# Question: When potential workers apply for a job that requires extensive

When potential workers apply for a job that requires extensive manual assembly of small intricate parts, they are initially given three different tests to measure their manual dexterity. The ones who are hired are then periodically given a performance rating on a 0 to 100 scale that combines their speed and accuracy in performing the required assembly operations. The file P11_49.xlsx lists the test scores and performance ratings for a randomly selected group of employees. It also lists their seniority (months with the company) at the time of the performance rating.

a. Look at a matrix of correlations. Can you say with certainty (based only on these correlations) that the R2 value for the regression will be at least 35%? Why or why not?

b. Is there any evidence (from the correlation matrix) that multicollinearity will be a problem? Why or why not?

c. Run the regression of Performance Rating versus all four explanatory variables. List the equation, the value of R2, and the value of se. Do all of the coefficients have the signs (negative or positive) you would expect? Briefly explain.

d. Referring to the equation in part c, if a worker (outside of the 80 in the sample) has 15 months of seniority and test scores of 57, 71, and 63, find a prediction and an approximate 95% prediction interval for this worker’s Performance Rating score.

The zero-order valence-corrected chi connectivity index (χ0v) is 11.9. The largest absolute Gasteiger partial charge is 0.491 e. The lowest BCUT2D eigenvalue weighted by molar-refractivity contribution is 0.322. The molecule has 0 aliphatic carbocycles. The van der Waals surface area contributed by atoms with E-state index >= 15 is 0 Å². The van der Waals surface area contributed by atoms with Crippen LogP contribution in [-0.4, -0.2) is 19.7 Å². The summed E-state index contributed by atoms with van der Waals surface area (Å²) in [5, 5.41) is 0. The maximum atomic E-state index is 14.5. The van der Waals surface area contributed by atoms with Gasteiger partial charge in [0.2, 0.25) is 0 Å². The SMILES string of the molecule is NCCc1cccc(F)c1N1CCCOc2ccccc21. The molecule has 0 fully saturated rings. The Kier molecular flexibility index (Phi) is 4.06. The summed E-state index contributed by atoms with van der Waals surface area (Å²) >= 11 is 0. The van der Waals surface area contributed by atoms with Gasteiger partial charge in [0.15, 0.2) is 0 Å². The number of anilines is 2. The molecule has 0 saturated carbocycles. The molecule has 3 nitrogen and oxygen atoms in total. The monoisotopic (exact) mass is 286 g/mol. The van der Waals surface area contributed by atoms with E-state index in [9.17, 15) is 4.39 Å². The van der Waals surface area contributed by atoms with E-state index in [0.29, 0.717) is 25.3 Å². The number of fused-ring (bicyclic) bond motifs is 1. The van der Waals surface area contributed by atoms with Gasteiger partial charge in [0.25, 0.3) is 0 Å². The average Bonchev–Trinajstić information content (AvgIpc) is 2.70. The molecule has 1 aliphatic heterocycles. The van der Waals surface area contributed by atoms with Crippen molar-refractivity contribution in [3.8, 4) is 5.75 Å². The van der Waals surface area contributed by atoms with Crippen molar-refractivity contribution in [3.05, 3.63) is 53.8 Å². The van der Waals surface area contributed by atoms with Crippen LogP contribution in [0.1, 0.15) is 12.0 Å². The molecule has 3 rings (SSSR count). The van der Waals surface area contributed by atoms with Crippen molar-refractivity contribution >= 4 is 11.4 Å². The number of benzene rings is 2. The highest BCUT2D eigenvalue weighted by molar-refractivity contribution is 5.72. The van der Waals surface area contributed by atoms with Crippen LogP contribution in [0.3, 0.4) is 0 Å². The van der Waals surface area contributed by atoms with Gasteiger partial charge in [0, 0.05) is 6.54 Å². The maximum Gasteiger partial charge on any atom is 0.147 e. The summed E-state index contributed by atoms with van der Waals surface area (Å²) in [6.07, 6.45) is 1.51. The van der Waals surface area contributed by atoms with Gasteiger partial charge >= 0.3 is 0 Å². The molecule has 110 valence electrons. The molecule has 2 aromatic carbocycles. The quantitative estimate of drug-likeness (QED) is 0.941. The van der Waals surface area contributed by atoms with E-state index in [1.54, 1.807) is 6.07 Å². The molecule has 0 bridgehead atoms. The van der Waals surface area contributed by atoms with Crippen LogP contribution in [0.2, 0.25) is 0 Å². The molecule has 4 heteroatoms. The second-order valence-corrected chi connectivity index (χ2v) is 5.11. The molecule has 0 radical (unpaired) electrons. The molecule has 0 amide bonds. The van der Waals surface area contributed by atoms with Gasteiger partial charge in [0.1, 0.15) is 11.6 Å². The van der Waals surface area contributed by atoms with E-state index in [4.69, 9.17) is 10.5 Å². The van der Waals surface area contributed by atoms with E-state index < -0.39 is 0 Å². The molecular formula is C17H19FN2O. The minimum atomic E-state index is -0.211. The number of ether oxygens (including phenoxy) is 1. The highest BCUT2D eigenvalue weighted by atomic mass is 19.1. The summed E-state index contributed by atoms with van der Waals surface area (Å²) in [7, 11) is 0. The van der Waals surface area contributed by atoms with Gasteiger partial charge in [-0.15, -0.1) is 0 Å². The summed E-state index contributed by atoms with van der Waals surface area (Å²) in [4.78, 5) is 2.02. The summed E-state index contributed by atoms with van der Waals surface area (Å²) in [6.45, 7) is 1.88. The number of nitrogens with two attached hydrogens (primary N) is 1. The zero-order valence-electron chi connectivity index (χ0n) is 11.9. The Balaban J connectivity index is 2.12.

e. One of the t-values for the coefficients in part c is less than 1. Explain briefly why this occurred. Does it mean that this variable is not related to Performance Rating?

f. Arguably, the three test measures provide overlapping (or redundant) information. For the sake of parsimony (explaining “the most with the least”), it might be sensible to regress Performance Rating versus only two explanatory variables, Seniority and Average Test, where Average Test is the average of the three test scores—that is, Average Test = (Test1 + Test2 + Test3)/3. Run this regression and report the same measures as in part c: the equation itself, R2, and se. Can you argue that this equation is just as good as the equation in part c? Explain briefly.

a. Look at a matrix of correlations. Can you say with certainty (based only on these correlations) that the R2 value for the regression will be at least 35%? Why or why not?

b. Is there any evidence (from the correlation matrix) that multicollinearity will be a problem? Why or why not?

c. Run the regression of Performance Rating versus all four explanatory variables. List the equation, the value of R2, and the value of se. Do all of the coefficients have the signs (negative or positive) you would expect? Briefly explain.

d. Referring to the equation in part c, if a worker (outside of the 80 in the sample) has 15 months of seniority and test scores of 57, 71, and 63, find a prediction and an approximate 95% prediction interval for this worker’s Performance Rating score.

e. One of the t-values for the coefficients in part c is less than 1. Explain briefly why this occurred. Does it mean that this variable is not related to Performance Rating?

f. Arguably, the three test measures provide overlapping (or redundant) information. For the sake of parsimony (explaining “the most with the least”), it might be sensible to regress Performance Rating versus only two explanatory variables, Seniority and Average Test, where Average Test is the average of the three test scores—that is, Average Test = (Test1 + Test2 + Test3)/3. Run this regression and report the same measures as in part c: the equation itself, R2, and se. Can you argue that this equation is just as good as the equation in part c? Explain briefly.

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